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Rail fares on the rise: Breakdown for the Border region

Rail commuters across the country face average price rises by an average of 3.1 per cent.

But how does that break down in the Border region?

  • Northern Rail operates the Carlisle to Newcastle line and are putting prices up by an average of just over 3%.
  • Virgin train prices from Carlisle to Glasgow will go up by nearly 4%.
  • Standard fares on the Carlisle to London service are also going up by over 4%

Rail group welcomes limit on price hike

Michael Roberts, director general of the Rail Delivery Group, has welcomed the Government's move to limit fare increases.

It follows new rail fares coming into force today that see the price of annual season tickets rise by 3.1 per cent.

"We strongly support the Government’s decision to limit the average increase in Season ticket prices this year.

"This, combined with the determination of train companies to continue attracting passengers, means the average increase across all fares is 2.8%, the lowest in four years.

"To help the Government hold down fares in future, the rail industry is working hard to get more for every pound it spends.

“This year and in coming years, passengers across the country will continue to benefit from billions of pounds spent on improving services.

"As well as introducing more carriages, work will proceed on major projects like the new Birmingham New Street station and thousands of smaller, less visible schemes to improve the railway.”

– Michael Roberts, director general of the Rail Delivery Group

Passengers face rise in rail fares

Passengers will pay higher rail fares from today, with annual tickets rising by an average of 3.1 per cent.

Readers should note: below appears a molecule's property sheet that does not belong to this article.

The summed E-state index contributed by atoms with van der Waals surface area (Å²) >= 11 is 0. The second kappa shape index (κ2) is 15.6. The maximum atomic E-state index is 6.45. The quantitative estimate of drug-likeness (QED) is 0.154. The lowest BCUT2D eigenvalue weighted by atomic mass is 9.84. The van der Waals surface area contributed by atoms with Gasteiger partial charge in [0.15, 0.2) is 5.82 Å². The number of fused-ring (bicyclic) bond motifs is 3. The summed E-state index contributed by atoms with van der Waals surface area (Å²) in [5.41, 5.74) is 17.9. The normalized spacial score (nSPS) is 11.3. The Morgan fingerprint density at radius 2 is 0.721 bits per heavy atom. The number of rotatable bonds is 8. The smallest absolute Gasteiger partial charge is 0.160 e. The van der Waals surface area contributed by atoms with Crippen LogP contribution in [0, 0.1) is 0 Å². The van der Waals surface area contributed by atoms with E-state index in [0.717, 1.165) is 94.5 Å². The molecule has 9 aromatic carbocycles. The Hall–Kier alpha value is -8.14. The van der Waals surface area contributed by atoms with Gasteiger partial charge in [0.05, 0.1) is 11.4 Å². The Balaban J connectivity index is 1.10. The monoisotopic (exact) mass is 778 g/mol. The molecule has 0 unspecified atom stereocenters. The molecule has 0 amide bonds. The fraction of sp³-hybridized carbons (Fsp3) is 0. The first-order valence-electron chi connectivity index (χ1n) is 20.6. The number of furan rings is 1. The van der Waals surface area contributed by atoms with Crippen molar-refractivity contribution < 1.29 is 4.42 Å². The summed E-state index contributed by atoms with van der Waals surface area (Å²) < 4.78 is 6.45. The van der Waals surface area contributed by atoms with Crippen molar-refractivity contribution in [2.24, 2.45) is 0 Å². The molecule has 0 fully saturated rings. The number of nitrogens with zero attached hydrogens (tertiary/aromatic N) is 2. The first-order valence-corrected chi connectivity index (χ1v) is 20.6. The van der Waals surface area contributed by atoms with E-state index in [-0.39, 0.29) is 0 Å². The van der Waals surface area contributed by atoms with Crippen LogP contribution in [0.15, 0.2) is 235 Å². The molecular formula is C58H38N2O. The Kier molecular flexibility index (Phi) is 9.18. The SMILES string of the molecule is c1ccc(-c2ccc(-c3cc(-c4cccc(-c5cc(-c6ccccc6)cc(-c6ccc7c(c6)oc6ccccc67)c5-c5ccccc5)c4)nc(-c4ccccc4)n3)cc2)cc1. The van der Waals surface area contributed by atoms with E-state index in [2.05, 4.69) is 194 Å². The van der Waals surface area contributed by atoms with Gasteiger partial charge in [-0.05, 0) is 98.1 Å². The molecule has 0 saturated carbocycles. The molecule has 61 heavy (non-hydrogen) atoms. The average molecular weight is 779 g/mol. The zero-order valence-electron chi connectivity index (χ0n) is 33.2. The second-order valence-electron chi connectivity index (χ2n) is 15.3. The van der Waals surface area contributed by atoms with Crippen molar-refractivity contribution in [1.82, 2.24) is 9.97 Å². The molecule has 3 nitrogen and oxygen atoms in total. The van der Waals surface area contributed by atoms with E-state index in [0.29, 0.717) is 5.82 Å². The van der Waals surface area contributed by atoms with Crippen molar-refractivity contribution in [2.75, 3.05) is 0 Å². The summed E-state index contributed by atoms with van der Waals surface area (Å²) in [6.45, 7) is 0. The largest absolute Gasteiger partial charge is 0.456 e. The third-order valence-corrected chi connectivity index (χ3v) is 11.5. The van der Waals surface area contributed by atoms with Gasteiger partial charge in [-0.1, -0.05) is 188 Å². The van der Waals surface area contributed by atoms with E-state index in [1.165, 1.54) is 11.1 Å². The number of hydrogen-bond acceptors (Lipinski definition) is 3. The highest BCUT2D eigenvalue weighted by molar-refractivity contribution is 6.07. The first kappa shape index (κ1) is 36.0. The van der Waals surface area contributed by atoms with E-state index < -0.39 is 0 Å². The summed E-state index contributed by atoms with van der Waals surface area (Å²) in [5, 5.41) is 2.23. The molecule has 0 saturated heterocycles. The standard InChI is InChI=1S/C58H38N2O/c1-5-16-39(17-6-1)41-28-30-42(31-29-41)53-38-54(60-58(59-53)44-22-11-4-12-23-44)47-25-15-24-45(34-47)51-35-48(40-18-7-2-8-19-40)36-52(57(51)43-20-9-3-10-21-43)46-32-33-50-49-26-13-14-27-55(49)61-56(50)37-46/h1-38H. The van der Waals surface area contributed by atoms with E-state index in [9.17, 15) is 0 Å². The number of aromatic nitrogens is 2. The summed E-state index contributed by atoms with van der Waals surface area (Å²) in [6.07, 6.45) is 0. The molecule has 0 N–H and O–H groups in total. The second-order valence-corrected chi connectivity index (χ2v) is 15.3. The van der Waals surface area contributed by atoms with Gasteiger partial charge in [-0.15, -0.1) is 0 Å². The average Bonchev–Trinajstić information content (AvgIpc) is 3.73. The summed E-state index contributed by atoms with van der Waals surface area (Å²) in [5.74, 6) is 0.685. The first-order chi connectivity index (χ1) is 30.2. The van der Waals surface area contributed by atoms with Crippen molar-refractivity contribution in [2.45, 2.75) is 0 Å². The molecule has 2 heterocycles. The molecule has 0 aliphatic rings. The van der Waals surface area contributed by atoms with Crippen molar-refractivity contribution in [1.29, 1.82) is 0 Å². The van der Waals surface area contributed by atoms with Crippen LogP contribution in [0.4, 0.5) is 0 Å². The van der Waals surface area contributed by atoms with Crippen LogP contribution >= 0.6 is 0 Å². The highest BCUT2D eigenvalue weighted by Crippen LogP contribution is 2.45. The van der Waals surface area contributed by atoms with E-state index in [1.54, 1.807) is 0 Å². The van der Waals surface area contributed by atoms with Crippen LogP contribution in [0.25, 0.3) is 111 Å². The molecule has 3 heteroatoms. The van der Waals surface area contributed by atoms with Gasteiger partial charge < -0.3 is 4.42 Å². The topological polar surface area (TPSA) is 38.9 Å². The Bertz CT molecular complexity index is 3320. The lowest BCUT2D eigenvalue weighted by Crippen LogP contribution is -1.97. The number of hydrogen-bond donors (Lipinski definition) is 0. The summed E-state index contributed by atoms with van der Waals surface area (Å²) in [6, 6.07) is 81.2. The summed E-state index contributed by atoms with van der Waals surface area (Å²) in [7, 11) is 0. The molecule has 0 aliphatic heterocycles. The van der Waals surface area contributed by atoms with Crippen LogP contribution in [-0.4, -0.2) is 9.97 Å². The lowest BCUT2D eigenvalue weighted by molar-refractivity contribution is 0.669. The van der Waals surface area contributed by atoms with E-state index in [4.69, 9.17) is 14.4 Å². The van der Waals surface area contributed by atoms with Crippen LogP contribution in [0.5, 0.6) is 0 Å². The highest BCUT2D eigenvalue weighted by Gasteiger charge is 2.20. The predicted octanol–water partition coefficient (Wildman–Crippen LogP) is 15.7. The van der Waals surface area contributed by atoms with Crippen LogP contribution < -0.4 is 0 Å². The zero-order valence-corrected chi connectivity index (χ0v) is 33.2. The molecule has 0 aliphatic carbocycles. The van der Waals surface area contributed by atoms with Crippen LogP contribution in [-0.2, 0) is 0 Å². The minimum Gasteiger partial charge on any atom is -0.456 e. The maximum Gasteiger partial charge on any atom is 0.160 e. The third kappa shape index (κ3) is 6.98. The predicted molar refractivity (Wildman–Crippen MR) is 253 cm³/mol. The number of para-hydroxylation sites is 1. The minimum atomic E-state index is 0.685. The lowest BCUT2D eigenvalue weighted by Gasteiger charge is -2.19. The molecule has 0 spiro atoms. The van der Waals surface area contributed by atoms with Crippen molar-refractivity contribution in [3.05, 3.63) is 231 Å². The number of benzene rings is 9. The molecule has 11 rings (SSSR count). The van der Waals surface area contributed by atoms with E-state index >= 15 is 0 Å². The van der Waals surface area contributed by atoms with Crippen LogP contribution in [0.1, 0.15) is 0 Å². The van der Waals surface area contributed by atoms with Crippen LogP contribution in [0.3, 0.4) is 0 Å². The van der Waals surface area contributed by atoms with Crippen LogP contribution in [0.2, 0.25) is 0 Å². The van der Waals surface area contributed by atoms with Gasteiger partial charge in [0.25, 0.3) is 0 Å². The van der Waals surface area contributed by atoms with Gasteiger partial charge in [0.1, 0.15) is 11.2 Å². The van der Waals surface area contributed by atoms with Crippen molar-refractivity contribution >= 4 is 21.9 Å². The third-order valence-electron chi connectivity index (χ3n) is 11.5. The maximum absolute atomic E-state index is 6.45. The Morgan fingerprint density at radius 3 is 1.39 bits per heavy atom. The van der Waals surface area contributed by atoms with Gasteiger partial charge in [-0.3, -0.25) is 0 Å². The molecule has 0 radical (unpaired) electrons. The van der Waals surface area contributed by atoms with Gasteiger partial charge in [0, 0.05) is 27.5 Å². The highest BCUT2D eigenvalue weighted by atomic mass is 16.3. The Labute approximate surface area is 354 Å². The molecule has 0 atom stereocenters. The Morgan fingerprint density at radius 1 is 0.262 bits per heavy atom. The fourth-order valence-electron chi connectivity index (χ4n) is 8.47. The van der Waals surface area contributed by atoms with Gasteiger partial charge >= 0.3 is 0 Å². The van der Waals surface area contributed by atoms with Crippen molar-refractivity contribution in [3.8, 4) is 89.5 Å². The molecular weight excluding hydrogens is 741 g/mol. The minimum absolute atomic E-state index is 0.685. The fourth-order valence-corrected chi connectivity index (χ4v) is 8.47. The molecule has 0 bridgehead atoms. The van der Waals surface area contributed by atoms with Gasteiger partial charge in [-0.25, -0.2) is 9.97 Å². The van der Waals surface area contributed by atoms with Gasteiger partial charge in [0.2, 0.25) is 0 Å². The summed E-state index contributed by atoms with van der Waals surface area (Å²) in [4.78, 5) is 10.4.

The increase will mean some commuters will be forced to pay more than £5,000 a year.

A number of these fares, including some on the East Coast route, are going up by much less than 3.1 per cent, with the overall rise in tickets - regulated and unregulated - being 2.8 per cent.

Rail fares have gone up in price from today Credit: PA Wire

The rise is for regulated fares which include season tickets.

The increase could have been even greater, but Chancellor George Osborne announced in his Autumn Statement in early December that the regulated fare price cap of RPI inflation plus 1 per cent was being changed to RPI plus 0 per cent.

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Rail fares: Where does the money go?

Train companies retain an average of just 3p from every pound paid for rail tickets, with the vast majority of revenue going on maintenance, staff costs and investment in the rail network, according to figures released by the industry association the Rail Delivery Group:

On average, train companies make a 3p profit in every pound on rail tickets sold. Credit:


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Government 'understands concerns' over rail fares

The Government insisted that it understands passengers concerns over the cost of rail fares as annual season tickets rose by 3.1 per cent.

Campaign groups have complained about the increase, with the Campaign for Better Transport saying that fares are rising three times faster than wages.

A Department for Transport spokesman said: "The Government understands concerns rail passengers have about the costs of fares and the impact they have on household budgets.

Government has insisted that it understands concerns over the cost of rail travel. Credit: PA Wire

"That is why next year, for the first time in a decade, regulated fares will not rise on average by more than the rate of inflation, offering relief for families and the hard-working people.

"As a result of the economic policies that this government has put in place, the most recent forecasts from the Office for Budget Responsibility are that by around 2015, fares will be rising in line with wages and salaries."

The spokesman insisted that the fares passengers pay will drive the "biggest programme of rail modernisation ever" resulting in new state-of-the-art trains, better stations and shorter journey times.

Full Report: Rail fare hikes

There has been an angry reaction to the latest increase in rail fares.

Ticket prices have gone up by an average of 3.9% , meaning regular commuters will now have to shell out hundreds of pounds more, to travel the same distance.

Unions are calling it the Great Train Robbery, saying it's the 10th successive rise, above inflation.

Operators insist the extra money will allow them to improve the rail network.

Watch the full report from Hannah McNulty below.

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